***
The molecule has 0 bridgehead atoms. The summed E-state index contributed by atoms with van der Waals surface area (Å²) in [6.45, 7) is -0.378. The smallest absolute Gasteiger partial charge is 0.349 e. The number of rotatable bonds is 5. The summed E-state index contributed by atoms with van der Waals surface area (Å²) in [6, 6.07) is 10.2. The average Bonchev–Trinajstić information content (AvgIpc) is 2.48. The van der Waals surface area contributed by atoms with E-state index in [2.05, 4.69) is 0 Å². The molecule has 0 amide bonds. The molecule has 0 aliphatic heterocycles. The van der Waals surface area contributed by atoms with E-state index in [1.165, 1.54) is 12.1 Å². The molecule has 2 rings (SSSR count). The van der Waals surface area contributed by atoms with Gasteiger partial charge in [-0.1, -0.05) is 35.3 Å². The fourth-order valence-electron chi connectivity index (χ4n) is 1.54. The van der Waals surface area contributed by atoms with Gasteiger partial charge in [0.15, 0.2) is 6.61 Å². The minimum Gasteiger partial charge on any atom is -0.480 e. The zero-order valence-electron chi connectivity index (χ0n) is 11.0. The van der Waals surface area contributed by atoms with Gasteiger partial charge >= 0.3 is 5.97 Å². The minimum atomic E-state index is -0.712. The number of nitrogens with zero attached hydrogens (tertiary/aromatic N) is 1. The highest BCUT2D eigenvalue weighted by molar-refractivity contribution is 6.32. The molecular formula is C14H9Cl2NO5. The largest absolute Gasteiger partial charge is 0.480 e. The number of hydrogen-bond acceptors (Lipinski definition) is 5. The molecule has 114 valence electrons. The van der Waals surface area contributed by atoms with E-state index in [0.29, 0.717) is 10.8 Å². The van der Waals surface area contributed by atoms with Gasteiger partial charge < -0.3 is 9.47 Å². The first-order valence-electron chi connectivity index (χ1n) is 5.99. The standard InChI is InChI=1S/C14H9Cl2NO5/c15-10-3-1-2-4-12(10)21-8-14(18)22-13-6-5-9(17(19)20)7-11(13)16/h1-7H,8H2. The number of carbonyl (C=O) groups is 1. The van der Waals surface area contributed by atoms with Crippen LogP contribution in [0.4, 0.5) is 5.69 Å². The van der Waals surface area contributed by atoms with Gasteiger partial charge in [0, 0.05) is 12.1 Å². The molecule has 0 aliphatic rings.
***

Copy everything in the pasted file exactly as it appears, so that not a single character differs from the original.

The molecule has 0 bridgehead atoms. The summed E-state index contributed by atoms with van der Waals surface area (Å²) in [6.45, 7) is -0.378. The smallest absolute Gasteiger partial charge is 0.349 e. The number of rotatable bonds is 5. The summed E-state index contributed by atoms with van der Waals surface area (Å²) in [6, 6.07) is 10.2. The average Bonchev–Trinajstić information content (AvgIpc) is 2.48. The van der Waals surface area contributed by atoms with E-state index in [2.05, 4.69) is 0 Å². The molecule has 0 amide bonds. The molecule has 0 aliphatic heterocycles. The van der Waals surface area contributed by atoms with E-state index in [1.165, 1.54) is 12.1 Å². The molecule has 2 rings (SSSR count). The van der Waals surface area contributed by atoms with Gasteiger partial charge in [-0.1, -0.05) is 35.3 Å². The fourth-order valence-electron chi connectivity index (χ4n) is 1.54. The van der Waals surface area contributed by atoms with Gasteiger partial charge in [0.15, 0.2) is 6.61 Å². The minimum Gasteiger partial charge on any atom is -0.480 e. The zero-order valence-electron chi connectivity index (χ0n) is 11.0. The van der Waals surface area contributed by atoms with Gasteiger partial charge >= 0.3 is 5.97 Å². The minimum atomic E-state index is -0.712. The number of nitrogens with zero attached hydrogens (tertiary/aromatic N) is 1. The highest BCUT2D eigenvalue weighted by molar-refractivity contribution is 6.32. The molecular formula is C14H9Cl2NO5. The largest absolute Gasteiger partial charge is 0.480 e. The number of hydrogen-bond acceptors (Lipinski definition) is 5. The molecule has 114 valence electrons. The van der Waals surface area contributed by atoms with E-state index in [0.29, 0.717) is 10.8 Å². The van der Waals surface area contributed by atoms with Gasteiger partial charge < -0.3 is 9.47 Å². The first-order valence-electron chi connectivity index (χ1n) is 5.99. The standard InChI is InChI=1S/C14H9Cl2NO5/c15-10-3-1-2-4-12(10)21-8-14(18)22-13-6-5-9(17(19)20)7-11(13)16/h1-7H,8H2. The number of carbonyl (C=O) groups is 1. The van der Waals surface area contributed by atoms with Crippen LogP contribution in [0.4, 0.5) is 5.69 Å². The van der Waals surface area contributed by atoms with Gasteiger partial charge in [0, 0.05) is 12.1 Å². The molecule has 0 aliphatic rings.